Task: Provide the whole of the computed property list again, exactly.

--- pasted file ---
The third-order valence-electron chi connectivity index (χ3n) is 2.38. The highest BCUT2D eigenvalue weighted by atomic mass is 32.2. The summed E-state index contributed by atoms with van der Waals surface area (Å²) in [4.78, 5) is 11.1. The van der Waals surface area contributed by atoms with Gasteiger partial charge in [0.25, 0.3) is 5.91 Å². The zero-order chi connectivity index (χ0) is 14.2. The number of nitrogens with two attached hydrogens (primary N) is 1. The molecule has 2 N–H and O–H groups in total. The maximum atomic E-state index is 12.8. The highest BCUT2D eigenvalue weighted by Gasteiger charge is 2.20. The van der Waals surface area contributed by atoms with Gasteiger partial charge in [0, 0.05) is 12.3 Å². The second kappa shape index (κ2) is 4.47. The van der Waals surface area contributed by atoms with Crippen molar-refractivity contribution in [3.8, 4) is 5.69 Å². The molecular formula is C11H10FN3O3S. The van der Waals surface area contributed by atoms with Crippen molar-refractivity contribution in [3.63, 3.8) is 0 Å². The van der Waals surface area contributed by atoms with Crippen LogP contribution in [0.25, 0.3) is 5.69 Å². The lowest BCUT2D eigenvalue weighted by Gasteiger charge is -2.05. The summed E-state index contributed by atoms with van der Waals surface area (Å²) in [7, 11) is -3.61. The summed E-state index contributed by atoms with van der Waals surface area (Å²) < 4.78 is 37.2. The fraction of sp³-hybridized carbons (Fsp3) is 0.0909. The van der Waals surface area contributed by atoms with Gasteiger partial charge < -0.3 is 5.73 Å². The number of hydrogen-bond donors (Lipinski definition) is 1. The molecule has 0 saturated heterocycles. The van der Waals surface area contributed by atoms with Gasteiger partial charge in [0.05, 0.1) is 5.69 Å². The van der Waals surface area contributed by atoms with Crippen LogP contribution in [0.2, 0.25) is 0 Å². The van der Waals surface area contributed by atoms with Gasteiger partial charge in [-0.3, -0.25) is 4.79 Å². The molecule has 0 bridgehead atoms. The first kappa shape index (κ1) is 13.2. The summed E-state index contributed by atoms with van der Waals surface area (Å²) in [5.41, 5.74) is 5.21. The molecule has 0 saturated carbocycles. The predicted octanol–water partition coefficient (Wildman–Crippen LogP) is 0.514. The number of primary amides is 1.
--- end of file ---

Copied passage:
The third-order valence-electron chi connectivity index (χ3n) is 2.38. The highest BCUT2D eigenvalue weighted by atomic mass is 32.2. The summed E-state index contributed by atoms with van der Waals surface area (Å²) in [4.78, 5) is 11.1. The van der Waals surface area contributed by atoms with Gasteiger partial charge in [0.25, 0.3) is 5.91 Å². The zero-order chi connectivity index (χ0) is 14.2. The number of nitrogens with two attached hydrogens (primary N) is 1. The molecule has 2 N–H and O–H groups in total. The maximum atomic E-state index is 12.8. The highest BCUT2D eigenvalue weighted by Gasteiger charge is 2.20. The van der Waals surface area contributed by atoms with Gasteiger partial charge in [0, 0.05) is 12.3 Å². The second kappa shape index (κ2) is 4.47. The van der Waals surface area contributed by atoms with Crippen molar-refractivity contribution in [3.8, 4) is 5.69 Å². The molecular formula is C11H10FN3O3S. The van der Waals surface area contributed by atoms with Crippen molar-refractivity contribution in [3.63, 3.8) is 0 Å². The van der Waals surface area contributed by atoms with Crippen LogP contribution in [0.25, 0.3) is 5.69 Å². The lowest BCUT2D eigenvalue weighted by Gasteiger charge is -2.05. The summed E-state index contributed by atoms with van der Waals surface area (Å²) in [7, 11) is -3.61. The summed E-state index contributed by atoms with van der Waals surface area (Å²) < 4.78 is 37.2. The fraction of sp³-hybridized carbons (Fsp3) is 0.0909. The van der Waals surface area contributed by atoms with Gasteiger partial charge < -0.3 is 5.73 Å². The number of hydrogen-bond donors (Lipinski definition) is 1. The molecule has 0 saturated heterocycles. The van der Waals surface area contributed by atoms with Gasteiger partial charge in [0.05, 0.1) is 5.69 Å². The van der Waals surface area contributed by atoms with Crippen LogP contribution in [0.2, 0.25) is 0 Å². The van der Waals surface area contributed by atoms with Gasteiger partial charge in [-0.3, -0.25) is 4.79 Å². The molecule has 0 bridgehead atoms. The first kappa shape index (κ1) is 13.2. The summed E-state index contributed by atoms with van der Waals surface area (Å²) in [5.41, 5.74) is 5.21. The molecule has 0 saturated carbocycles. The predicted octanol–water partition coefficient (Wildman–Crippen LogP) is 0.514. The number of primary amides is 1.